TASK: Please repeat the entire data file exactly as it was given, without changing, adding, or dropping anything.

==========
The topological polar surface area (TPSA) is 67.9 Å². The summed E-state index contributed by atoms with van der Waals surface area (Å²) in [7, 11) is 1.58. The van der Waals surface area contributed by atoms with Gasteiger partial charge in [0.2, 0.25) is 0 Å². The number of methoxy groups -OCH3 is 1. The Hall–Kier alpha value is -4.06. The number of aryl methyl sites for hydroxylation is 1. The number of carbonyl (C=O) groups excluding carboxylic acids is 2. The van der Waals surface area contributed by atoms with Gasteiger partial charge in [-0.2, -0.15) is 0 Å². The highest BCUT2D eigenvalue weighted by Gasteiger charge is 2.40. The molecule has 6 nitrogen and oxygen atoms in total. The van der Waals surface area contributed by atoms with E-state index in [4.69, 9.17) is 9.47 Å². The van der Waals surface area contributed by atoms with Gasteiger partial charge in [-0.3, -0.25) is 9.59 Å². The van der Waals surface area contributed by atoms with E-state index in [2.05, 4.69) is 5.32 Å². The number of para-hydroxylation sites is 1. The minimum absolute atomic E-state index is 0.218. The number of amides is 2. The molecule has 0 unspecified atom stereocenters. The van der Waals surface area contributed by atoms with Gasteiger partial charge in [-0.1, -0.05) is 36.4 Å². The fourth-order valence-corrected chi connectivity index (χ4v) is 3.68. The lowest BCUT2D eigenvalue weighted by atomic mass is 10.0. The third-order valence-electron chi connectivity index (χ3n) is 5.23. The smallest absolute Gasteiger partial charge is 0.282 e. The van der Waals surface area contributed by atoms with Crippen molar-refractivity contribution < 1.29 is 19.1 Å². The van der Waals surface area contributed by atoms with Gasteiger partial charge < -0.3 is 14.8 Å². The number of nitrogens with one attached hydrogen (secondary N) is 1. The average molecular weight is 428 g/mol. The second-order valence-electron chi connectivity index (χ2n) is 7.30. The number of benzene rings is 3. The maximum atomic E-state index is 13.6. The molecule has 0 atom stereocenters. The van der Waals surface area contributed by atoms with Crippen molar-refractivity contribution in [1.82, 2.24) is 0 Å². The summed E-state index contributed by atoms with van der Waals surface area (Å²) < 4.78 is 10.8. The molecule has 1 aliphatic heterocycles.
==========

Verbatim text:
The topological polar surface area (TPSA) is 67.9 Å². The summed E-state index contributed by atoms with van der Waals surface area (Å²) in [7, 11) is 1.58. The van der Waals surface area contributed by atoms with Gasteiger partial charge in [0.2, 0.25) is 0 Å². The number of methoxy groups -OCH3 is 1. The Hall–Kier alpha value is -4.06. The number of aryl methyl sites for hydroxylation is 1. The number of carbonyl (C=O) groups excluding carboxylic acids is 2. The van der Waals surface area contributed by atoms with Gasteiger partial charge in [-0.2, -0.15) is 0 Å². The highest BCUT2D eigenvalue weighted by Gasteiger charge is 2.40. The molecule has 6 nitrogen and oxygen atoms in total. The van der Waals surface area contributed by atoms with E-state index in [4.69, 9.17) is 9.47 Å². The van der Waals surface area contributed by atoms with Gasteiger partial charge in [-0.3, -0.25) is 9.59 Å². The van der Waals surface area contributed by atoms with E-state index in [2.05, 4.69) is 5.32 Å². The number of para-hydroxylation sites is 1. The minimum absolute atomic E-state index is 0.218. The number of amides is 2. The molecule has 0 unspecified atom stereocenters. The van der Waals surface area contributed by atoms with Gasteiger partial charge in [-0.1, -0.05) is 36.4 Å². The fourth-order valence-corrected chi connectivity index (χ4v) is 3.68. The lowest BCUT2D eigenvalue weighted by atomic mass is 10.0. The third-order valence-electron chi connectivity index (χ3n) is 5.23. The smallest absolute Gasteiger partial charge is 0.282 e. The van der Waals surface area contributed by atoms with Crippen molar-refractivity contribution < 1.29 is 19.1 Å². The van der Waals surface area contributed by atoms with Gasteiger partial charge < -0.3 is 14.8 Å². The number of nitrogens with one attached hydrogen (secondary N) is 1. The average molecular weight is 428 g/mol. The second-order valence-electron chi connectivity index (χ2n) is 7.30. The number of benzene rings is 3. The maximum atomic E-state index is 13.6. The molecule has 0 atom stereocenters. The van der Waals surface area contributed by atoms with Crippen molar-refractivity contribution in [1.82, 2.24) is 0 Å². The summed E-state index contributed by atoms with van der Waals surface area (Å²) < 4.78 is 10.8. The molecule has 1 aliphatic heterocycles.